In 2012, a tragedy firmed my resolve to try something new. My good friend and mentor, Mike deGruy, was killed in a helicopter accident while working on assignment in Australia. For so many, Mike was an inspiration. He was one of the very best underwater cinematographers in the world. Deeply loved by his home community of Santa Barbara, California, over 2,000 people came to pay their respects at his memorial service. His is a loss that will echo across a lifetime.
When Mike died, something shifted inside of me. It was one of the greatest periods of self-reflection, doubt, and sadness in my life. I lost the fire in my belly to make documentaries.
And yet, despite my disillusionment and sadness, I still had a story to tell…an important message to get across.
And so I wrote. Fiction.
Two years later, “The Last Extinction” was finished.
Thanks to Mike deGruy, it was no ordinary book.
Enhanced Books: A New Way to Experience Reading
I bought an iPad in 2012 for just one reason: a book.
When I first saw the trailer for Atomic Antelope’s iBook of “Alice in Wonderland”, I recognized the potential for an amazing new storytelling experience. The cliché about a good book was appropriate here: the pages came alive. This clever book acted like none I had ever seen before. It was a blend of clever fictional narrative and stunning movie or video game elements.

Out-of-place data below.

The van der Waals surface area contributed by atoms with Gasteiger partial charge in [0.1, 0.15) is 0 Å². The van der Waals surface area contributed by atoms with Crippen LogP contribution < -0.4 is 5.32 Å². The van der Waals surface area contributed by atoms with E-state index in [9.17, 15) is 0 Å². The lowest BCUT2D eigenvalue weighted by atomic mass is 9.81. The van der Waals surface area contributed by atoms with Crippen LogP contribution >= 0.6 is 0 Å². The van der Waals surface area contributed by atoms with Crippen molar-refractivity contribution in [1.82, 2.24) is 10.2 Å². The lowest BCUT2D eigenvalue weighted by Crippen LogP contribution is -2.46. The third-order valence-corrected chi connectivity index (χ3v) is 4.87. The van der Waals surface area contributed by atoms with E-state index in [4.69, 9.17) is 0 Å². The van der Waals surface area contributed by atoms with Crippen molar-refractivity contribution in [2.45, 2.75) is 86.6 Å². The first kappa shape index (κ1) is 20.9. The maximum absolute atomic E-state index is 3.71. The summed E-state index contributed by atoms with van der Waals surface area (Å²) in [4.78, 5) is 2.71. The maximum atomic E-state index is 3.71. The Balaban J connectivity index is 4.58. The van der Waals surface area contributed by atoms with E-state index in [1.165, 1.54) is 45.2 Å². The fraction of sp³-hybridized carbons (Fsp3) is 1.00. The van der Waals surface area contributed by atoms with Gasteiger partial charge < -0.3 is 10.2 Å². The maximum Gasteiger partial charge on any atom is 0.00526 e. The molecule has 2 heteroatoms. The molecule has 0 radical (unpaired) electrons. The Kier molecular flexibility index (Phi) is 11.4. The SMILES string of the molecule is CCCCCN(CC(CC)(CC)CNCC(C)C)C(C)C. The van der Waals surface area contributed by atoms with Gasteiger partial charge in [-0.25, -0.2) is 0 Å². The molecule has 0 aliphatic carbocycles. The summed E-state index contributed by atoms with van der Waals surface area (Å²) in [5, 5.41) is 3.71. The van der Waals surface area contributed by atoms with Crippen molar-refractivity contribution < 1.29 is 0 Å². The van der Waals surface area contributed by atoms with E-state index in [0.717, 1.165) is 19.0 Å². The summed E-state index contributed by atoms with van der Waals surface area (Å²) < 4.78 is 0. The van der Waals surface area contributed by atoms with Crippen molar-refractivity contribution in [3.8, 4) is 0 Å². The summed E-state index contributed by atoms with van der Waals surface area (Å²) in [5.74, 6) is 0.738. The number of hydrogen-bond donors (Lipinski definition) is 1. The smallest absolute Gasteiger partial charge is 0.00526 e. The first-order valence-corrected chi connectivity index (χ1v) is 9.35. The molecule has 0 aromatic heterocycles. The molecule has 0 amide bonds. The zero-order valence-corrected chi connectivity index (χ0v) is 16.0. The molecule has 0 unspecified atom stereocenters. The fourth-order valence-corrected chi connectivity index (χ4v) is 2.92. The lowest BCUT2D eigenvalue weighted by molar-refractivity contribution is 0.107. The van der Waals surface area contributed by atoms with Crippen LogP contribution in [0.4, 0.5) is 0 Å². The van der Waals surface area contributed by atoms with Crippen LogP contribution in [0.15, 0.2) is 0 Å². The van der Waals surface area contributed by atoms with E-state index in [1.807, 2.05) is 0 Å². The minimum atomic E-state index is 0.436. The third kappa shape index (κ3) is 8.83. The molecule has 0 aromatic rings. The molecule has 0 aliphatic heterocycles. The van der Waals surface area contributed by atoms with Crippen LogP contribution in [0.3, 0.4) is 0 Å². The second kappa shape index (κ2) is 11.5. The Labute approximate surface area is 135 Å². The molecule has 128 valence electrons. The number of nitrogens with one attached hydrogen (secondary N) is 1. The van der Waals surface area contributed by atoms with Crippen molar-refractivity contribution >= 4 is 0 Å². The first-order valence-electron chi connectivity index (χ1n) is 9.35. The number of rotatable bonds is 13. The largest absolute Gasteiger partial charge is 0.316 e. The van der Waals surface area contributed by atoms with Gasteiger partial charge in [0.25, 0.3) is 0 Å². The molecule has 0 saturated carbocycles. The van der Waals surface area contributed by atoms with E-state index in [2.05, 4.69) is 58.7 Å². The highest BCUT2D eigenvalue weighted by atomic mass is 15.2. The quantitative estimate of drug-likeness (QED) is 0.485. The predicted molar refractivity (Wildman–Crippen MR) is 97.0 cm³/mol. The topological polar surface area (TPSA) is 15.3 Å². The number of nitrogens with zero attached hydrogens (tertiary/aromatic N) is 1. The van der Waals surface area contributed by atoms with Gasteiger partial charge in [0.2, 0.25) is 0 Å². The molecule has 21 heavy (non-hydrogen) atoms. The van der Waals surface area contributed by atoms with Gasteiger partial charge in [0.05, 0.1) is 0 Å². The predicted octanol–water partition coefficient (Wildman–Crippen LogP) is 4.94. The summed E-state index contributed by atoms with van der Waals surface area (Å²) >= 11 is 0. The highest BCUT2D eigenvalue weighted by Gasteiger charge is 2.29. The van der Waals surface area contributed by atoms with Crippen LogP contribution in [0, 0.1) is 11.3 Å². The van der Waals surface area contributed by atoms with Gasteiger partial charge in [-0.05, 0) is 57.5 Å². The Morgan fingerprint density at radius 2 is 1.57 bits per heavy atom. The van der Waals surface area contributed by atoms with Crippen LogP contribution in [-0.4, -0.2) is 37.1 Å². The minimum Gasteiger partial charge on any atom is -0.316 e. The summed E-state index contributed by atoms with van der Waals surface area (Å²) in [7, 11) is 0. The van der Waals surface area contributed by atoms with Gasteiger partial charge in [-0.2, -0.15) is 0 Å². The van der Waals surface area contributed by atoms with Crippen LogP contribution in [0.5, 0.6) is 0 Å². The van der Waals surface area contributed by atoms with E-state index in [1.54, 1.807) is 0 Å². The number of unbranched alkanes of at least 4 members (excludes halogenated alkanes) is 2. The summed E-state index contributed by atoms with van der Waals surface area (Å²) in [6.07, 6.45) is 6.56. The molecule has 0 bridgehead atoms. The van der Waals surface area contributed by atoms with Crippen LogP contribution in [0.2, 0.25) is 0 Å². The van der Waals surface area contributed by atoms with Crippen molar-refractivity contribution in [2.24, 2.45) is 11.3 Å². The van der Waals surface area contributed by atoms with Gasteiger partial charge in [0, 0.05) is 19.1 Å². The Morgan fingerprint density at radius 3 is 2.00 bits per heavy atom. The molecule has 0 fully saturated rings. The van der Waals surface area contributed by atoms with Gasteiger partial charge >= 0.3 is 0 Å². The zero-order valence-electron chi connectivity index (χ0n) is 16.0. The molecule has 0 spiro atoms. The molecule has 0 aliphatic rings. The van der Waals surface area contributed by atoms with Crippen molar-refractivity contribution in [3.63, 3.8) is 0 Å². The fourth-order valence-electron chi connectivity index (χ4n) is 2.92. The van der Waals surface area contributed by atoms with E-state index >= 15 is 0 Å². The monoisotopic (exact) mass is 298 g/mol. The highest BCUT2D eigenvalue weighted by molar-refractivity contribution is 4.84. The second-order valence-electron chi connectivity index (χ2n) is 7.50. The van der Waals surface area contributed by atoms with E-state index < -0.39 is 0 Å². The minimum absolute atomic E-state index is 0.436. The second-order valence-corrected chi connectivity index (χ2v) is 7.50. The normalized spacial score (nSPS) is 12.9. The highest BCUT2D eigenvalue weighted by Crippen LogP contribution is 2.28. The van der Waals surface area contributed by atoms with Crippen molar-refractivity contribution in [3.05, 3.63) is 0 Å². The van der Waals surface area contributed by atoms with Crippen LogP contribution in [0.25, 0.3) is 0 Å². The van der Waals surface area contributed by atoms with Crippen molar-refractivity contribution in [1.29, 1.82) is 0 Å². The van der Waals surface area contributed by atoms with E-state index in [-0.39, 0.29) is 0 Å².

And so I began my research. For months, I searched for other enhanced books produced for the iPad. Turns out, there weren’t many. It was a new concept and not yet proven. Readers weren’t buying many of them and publishers weren’t convinced that the expense of producing them would pay off; people seemed satisfied with just text on the pages of their ebooks.
But people said the same thing about radio before TV came along.
I had been tinkering with a novel in my head for years. But once I understood what was possible on the iPad, I couldn’t stop thinking about how cool it would be to be able to bring a scene from each chapter to life. Just a few lines that enhance the reader’s imagination with a colorful, atmospheric view of the protagonist’s world.